The Niles-Essanay Film Museum focuses on silent film history, especially that involving the Essanay Film Company. Essanay was founded in Chicago, but founder Gilbert Anderson decided to build a studio in Niles because of its warmer weather and scenic landscape. Co-founder George Spoor agreed, and the studio was completed in 1913. That same year, the Edison Theater, the current home to the Niles-Essanay Film Museum, opened. Essanay shut down production in 1917 after releasing 2,000 films starring such personalities as Gloria Swanson and Charlie Chaplin.
The Essanay Film Company was founded by George Spoor, a film distributor, and Gilbert Anderson, an actor. The men’s initials, “S” and “A,” were the inspiration for the company’s name. Essanay was originally based in Chicago and primarily made comedies and Westerns. The studio in Chicago was completed in 1915 and featured Essanay’s logo, the face of a Native American, around the terra cotta entry way. It was in Chicago that Essanay contracted its biggest stars, including Gloria Swanson and Charlie Chaplin. But, the cold winters of the city led Anderson, known as “Bronco Billy” in his films, to look for a more temperate shooting location. After deciding against San Francisco because of its rain, he settled on the small town of Niles, California, which had an ideal landscape for Westerns.
In 1912, Anderson and others from Essanay came to set up a west-coast base. It did not take long for local businessmen to see potential in the town’s new filmmaking residents. They offered Anderson a barn to lease as a studio. He accepted the deal and set out to raise money from locals for the first rent payment. The citizens of Niles supported his endeavor. Anderson also bought a row of bungalows to house his cast and crew. In 1913, construction began on a larger studio in Niles, designed by architect George W. Page. The completed studio was 200 feet long and 50 feet wide, equipped with Western sets, a horse stable, and a glass-enclosed stage. It was there that Chaplin made most of his films with Essanay, including The Tramp and The Champion.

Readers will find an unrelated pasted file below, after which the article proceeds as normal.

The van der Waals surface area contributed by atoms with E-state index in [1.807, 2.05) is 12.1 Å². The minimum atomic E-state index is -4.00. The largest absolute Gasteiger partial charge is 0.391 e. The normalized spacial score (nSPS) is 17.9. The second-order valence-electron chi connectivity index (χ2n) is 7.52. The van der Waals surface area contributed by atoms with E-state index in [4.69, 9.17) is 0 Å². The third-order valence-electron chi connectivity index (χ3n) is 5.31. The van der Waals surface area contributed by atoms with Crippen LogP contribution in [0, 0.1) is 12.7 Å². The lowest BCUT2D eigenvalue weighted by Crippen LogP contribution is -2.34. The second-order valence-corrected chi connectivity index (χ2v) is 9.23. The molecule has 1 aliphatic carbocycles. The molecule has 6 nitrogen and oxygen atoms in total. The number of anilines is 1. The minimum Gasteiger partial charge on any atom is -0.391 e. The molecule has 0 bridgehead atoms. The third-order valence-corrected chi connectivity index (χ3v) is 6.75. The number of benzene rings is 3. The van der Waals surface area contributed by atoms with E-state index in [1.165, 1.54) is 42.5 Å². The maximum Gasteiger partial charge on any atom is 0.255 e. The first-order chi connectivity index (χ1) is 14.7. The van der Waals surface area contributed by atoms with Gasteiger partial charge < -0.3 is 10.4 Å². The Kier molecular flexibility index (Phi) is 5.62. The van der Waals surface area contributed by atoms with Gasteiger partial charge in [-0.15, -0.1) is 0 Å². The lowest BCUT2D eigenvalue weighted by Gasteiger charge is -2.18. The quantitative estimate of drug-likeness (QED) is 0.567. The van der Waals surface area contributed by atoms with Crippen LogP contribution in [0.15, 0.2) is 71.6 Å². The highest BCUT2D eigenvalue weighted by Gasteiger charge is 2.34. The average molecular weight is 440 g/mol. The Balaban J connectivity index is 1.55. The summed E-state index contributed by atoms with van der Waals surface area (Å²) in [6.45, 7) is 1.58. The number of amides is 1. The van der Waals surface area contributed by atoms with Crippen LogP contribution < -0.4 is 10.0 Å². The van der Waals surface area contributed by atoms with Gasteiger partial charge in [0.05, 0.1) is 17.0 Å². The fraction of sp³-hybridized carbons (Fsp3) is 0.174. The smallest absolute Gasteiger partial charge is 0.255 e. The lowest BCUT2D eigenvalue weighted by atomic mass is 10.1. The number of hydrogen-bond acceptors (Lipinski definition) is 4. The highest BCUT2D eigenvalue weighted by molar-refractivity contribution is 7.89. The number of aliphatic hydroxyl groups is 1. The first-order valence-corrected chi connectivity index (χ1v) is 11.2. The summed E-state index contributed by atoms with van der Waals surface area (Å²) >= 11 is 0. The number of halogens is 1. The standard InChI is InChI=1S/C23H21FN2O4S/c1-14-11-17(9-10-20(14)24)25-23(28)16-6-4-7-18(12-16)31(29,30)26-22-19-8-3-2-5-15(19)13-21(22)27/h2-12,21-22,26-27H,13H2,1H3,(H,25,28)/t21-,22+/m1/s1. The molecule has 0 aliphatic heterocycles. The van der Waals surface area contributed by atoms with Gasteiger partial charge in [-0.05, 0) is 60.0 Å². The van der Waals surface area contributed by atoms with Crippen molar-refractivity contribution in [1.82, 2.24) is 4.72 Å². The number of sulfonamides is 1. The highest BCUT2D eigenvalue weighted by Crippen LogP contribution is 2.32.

Most of Essanay’s 2,000 movies would be filmed in Niles. The studio closed in 1916, with the Chicago studio following suit in 1917. One cause was the move of Chaplin from Essanay to the better-paying Mutual Film. Spoor described the problems that plagued his company as follows:
I’d make stars out of [directors and actors] and other producers would offer them more money. I had to meet the offers or lose the stars. Had I met all the offers, I would have gone broke myself, constantly doubling salaries. So, I locked up the place and took a good, long rest.
Today, there is a museum dedicated to the memory of Essanay and other pieces of silent film history in Niles (now a district of Fremont, California). The museum sits in the Edison Theater, which was built in 1913. The theater was renamed the “Bell Theater” in 1914 and went on to become a dance hall. The non-profit group Niles-Essanay Silent Film Museum began renovating the building in 2004. Shortly thereafter, the group started screening silent films. Now, the museum is home to all sorts of artifacts from the Silent Era, such as scripts, costumes, cameras, and editing tools.